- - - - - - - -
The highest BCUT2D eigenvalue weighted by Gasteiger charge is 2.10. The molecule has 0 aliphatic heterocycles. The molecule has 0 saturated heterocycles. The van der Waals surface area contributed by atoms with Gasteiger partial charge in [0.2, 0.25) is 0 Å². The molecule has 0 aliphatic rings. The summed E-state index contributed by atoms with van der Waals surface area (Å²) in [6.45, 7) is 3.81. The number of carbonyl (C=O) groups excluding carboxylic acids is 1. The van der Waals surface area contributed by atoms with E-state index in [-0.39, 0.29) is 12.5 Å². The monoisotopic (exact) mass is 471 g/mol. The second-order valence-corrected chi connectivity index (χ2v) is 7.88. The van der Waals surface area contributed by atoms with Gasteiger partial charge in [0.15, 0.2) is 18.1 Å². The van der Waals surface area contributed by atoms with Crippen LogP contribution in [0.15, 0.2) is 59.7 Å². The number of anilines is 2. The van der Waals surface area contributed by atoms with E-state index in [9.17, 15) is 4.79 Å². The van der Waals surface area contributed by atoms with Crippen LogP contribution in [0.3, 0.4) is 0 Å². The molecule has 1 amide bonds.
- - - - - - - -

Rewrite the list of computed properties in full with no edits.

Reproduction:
The highest BCUT2D eigenvalue weighted by Gasteiger charge is 2.10. The molecule has 0 aliphatic heterocycles. The molecule has 0 saturated heterocycles. The van der Waals surface area contributed by atoms with Gasteiger partial charge in [0.2, 0.25) is 0 Å². The molecule has 0 aliphatic rings. The summed E-state index contributed by atoms with van der Waals surface area (Å²) in [6.45, 7) is 3.81. The number of carbonyl (C=O) groups excluding carboxylic acids is 1. The van der Waals surface area contributed by atoms with E-state index in [-0.39, 0.29) is 12.5 Å². The monoisotopic (exact) mass is 471 g/mol. The second-order valence-corrected chi connectivity index (χ2v) is 7.88. The van der Waals surface area contributed by atoms with Gasteiger partial charge in [0.15, 0.2) is 18.1 Å². The van der Waals surface area contributed by atoms with Crippen LogP contribution in [0.15, 0.2) is 59.7 Å². The number of anilines is 2. The van der Waals surface area contributed by atoms with E-state index in [9.17, 15) is 4.79 Å². The van der Waals surface area contributed by atoms with Crippen LogP contribution in [0.3, 0.4) is 0 Å². The molecule has 1 amide bonds.